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Paper: Co-variability of the Atmospheric and Geophysical Parameters in the Mid-latitude Troposphere
Volume: 504, Coimbra Solar Physics Meeting: Ground-based Solar Observations in the Space Instrumentation Era
Page: 263
Authors: Morozova, A.; Blanco, J. J.; Ribeiro, P.
Abstract: The study is based on the analysis of locally measured parameters at the mid-latitude region (Iberian Peninsula). The Principal Component Analysis (PCA) of meteorological parameters (air temperature T and geopotential heights gph) at different pressure levels in troposphere and tropopause regions was used to extract components which strongly resemble variations of the cosmic rays (CR, neutron monitor data) and geomagnetic field (Dst index and locally measure horizontal component of geomagnetic field, COI H). The results of the analysis allowed to make two main conclusions.

Firstly, on the time scale of weeks-to-months, the pressure corrected neutron monitor data show variations that correlate with atmospheric conditions in the upper troposphere-tropopause-lower stratosphere - the region where most of the ground level measured neutrons are generated by interacting CR with atmospheric atoms. This co-variability can be explained assuming that the ground neutron monitor data corrected for pressure and efficiency using a standard procedure are not completely free from the atmospheric effect. The principal component analysis of the seasonal trends of the T and the gph series allows to extract not only variations related to the seasonal annual cycle (1st mode explaining 93-97% of the seasonal trends variations), but also modes which anti-correlate with the seasonal trend of the CR series (2nd and the 3rd modes explaining 3-5% of the seasonal trend variability). The obtained co-varying modes have the following features:
•they are located in the upper troposphere-tropopause and such co-variability is not seen near the ground;
• the data are obtained in mid-latitudes (no effect from the relativistic electron precipitations is expected);
•the sign of the correlation correspond to one that is expected for atmospheric effect on the secondary particle production (Alpin et al. 2005).
Therefore, we might conclude that this co-variability results rather from a part of the atmospheric effect on the CR particles flux that cannot be corrected using the standard procedure, and reflects the dynamics of the upper troposphere-tropopause-lower stratosphere region.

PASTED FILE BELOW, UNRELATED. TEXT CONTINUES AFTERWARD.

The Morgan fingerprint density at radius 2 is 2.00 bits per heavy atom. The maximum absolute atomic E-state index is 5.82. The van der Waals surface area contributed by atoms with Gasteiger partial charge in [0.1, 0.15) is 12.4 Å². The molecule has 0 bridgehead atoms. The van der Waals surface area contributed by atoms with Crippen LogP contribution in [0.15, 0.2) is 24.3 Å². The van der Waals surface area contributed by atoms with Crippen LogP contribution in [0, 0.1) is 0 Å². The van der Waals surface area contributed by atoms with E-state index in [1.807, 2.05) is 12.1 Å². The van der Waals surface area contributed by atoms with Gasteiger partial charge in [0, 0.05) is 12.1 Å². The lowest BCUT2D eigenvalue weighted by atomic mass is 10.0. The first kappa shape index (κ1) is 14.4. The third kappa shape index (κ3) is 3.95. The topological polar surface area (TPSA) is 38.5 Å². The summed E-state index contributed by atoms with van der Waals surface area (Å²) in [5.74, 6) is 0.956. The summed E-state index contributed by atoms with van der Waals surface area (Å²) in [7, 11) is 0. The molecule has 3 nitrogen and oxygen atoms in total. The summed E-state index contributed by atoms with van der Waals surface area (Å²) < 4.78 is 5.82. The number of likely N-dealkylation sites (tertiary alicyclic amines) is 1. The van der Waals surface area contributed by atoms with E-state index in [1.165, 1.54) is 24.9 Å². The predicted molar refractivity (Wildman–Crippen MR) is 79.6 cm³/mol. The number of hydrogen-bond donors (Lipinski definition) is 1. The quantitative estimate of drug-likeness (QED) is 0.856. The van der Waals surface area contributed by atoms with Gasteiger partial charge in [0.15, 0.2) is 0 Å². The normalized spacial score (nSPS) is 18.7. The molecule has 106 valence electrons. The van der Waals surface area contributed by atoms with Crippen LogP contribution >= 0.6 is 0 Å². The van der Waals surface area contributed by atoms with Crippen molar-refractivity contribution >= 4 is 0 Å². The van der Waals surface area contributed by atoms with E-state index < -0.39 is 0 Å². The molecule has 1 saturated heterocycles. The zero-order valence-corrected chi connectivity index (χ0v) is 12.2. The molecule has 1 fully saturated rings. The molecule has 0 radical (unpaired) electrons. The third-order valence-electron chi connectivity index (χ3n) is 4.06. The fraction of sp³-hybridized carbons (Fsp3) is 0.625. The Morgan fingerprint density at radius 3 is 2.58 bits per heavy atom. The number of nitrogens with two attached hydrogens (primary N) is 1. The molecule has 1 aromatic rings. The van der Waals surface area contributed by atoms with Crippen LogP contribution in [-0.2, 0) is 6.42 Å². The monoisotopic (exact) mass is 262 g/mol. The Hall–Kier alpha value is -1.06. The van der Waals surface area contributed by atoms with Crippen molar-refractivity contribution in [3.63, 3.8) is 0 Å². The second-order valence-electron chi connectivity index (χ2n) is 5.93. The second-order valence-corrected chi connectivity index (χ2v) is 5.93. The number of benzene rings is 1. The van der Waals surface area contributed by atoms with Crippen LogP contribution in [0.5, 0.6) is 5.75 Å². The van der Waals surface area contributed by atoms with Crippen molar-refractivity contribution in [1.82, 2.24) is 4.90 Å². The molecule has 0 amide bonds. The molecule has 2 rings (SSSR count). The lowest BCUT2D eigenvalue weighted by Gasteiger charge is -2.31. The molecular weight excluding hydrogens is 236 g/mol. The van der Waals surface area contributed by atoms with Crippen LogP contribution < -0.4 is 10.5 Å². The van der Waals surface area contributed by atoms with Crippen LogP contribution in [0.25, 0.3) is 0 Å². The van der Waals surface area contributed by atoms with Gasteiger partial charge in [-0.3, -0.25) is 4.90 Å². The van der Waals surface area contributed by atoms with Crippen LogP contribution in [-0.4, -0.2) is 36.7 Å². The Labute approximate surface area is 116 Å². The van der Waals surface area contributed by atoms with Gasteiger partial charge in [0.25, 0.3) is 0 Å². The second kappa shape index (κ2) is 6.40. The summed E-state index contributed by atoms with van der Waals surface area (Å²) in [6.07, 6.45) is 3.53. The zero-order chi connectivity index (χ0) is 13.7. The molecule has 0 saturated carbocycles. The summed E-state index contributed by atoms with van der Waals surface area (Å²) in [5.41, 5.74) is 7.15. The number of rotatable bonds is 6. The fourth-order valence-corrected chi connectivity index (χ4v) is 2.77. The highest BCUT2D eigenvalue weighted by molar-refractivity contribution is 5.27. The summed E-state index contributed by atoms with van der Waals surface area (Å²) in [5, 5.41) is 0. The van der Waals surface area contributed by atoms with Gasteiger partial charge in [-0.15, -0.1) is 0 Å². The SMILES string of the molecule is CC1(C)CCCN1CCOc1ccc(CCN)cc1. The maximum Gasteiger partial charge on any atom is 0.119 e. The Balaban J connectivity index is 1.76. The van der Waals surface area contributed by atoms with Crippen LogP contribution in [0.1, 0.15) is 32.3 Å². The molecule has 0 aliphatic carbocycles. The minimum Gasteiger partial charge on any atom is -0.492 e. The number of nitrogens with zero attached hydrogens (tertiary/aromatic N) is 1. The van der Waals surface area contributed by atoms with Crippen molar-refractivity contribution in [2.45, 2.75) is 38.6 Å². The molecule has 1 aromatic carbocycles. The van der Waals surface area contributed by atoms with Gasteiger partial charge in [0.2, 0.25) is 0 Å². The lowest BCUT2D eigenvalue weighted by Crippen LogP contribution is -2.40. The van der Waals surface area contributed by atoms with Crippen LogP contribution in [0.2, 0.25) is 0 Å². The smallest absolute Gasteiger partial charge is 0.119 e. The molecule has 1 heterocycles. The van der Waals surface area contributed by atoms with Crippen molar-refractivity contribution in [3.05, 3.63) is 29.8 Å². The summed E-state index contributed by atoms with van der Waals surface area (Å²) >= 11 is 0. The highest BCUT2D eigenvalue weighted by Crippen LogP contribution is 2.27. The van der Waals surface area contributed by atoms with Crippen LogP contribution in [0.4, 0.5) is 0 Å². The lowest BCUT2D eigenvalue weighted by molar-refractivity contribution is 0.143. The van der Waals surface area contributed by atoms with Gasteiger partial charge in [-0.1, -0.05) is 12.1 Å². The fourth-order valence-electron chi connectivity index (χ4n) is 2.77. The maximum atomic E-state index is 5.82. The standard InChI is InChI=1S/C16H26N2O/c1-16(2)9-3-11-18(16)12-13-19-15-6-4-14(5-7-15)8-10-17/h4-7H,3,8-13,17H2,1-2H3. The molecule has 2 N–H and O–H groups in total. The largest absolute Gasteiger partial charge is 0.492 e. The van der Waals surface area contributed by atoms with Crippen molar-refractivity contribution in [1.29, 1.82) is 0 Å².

Secondly, the short-term (with characteristic period from days to weeks) variations of the atmospheric parameters (obtained as differences between the original data and their seasonal trends, dsT and dsgph) show similarities with the variations of the geomagnetic field (similarly defined, dsDst and dsCOI H). These variations can be observed at most of the tropospheric pressure levels, but are more intense in the upper troposphere. No significant correlation was found between these short-term atmospheric modes and dsCR flux changes. To our mind, these variations result from ionospheric disturbances and ionosphere-stratosphere interactions. The 1st PCA mode (68-90% of the detrended series variations) co-varies relatively well with the geomagnetic activity parameters. The time intervals of the warmer lower troposphere with increased height of the pressure levels coincide with the epochs of the decreases (geomagnetic disturbances) of the dsDst and dsCOI H series. On contrary, the epochs of the increased dsDst and dsCOI H series coincide with periods of the colder lower troposphere with decreased pressure levels heights. The temperature of the upper tropopause changes in the opposite directions. The amplitude of these dsT and dsgph variations is higher during late autumn-winter and spring seasons. These similarities (as well as localization of these modes in the upper troposphere-tropopause region) allowed us to propose the following hypothesis:
1. The variations of the detrended series of the atmospheric and geomagnetic parameters are related or have a similar origin;
2. These relations are more prominent during the cold season (from autumn to spring);
3. These relations are more intense during the equinox periods and are probably due to higher level of the geomagnetic activity;
4. These variations appear to be not related to the cosmic ray particles effect seen in the upper atmosphere;
5. These co-variations can be a result of the electric field variations or of coupling between the stratospheric air masses at the high and middle latitudes, or even of their conjunction effect (this hypothesis needs to be tested thoroughly);
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